Last year, Neal Gabler wrote in The Atlantic about Americans’ financial instability, noting that nearly half of them would have a hard time coming up with $400 to cover a sudden expense. That’s bad news, not least because many unexpected events—from an illness to car or home repairs—can lead to bills that amount to much more than that. A recent report finds that many American families can spend about half of their monthly income covering such expenses, with the median cost being around $2,000.
The report, put out by Pew Charitable Trust, includes the results of surveys conducted in 2014 and 2015 to see how Americans were coping with what are referred to as financial shocks—those one-off expenses that crop up from time to time. Pew found that in large part, Americans’ ability to weather financial shocks is partially dependent on something that Americans still struggle to accumulate: savings.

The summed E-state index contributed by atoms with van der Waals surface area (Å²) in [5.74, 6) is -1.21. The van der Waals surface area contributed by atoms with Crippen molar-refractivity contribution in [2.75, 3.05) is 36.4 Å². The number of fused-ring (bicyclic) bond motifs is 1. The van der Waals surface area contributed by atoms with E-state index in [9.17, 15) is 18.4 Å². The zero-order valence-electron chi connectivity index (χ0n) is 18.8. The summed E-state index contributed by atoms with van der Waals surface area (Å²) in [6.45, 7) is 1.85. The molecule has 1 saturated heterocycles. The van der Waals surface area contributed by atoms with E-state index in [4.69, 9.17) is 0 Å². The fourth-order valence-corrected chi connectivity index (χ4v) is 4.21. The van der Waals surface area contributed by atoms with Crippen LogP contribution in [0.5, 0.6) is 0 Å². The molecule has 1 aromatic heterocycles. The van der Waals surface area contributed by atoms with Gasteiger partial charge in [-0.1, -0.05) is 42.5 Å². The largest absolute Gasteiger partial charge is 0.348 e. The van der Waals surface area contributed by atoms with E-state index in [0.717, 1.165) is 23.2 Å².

According to the report, savings can trump income when people have to deal with unexpected expenses; having $2,000 in savings allowed those in the lowest income brackets to recover from these events as quickly as those who made more money, but had less in savings. For example, around three-quarters of families that earned less than $25,000 but had $2,000 to $4,000 in savings said that they had a hard time recovering after a financial shock. That’s around the same proportion of families who said they had a hard time recovering even though they earn more—between $25,000 to $84,999—but had less than $2,000 in savings.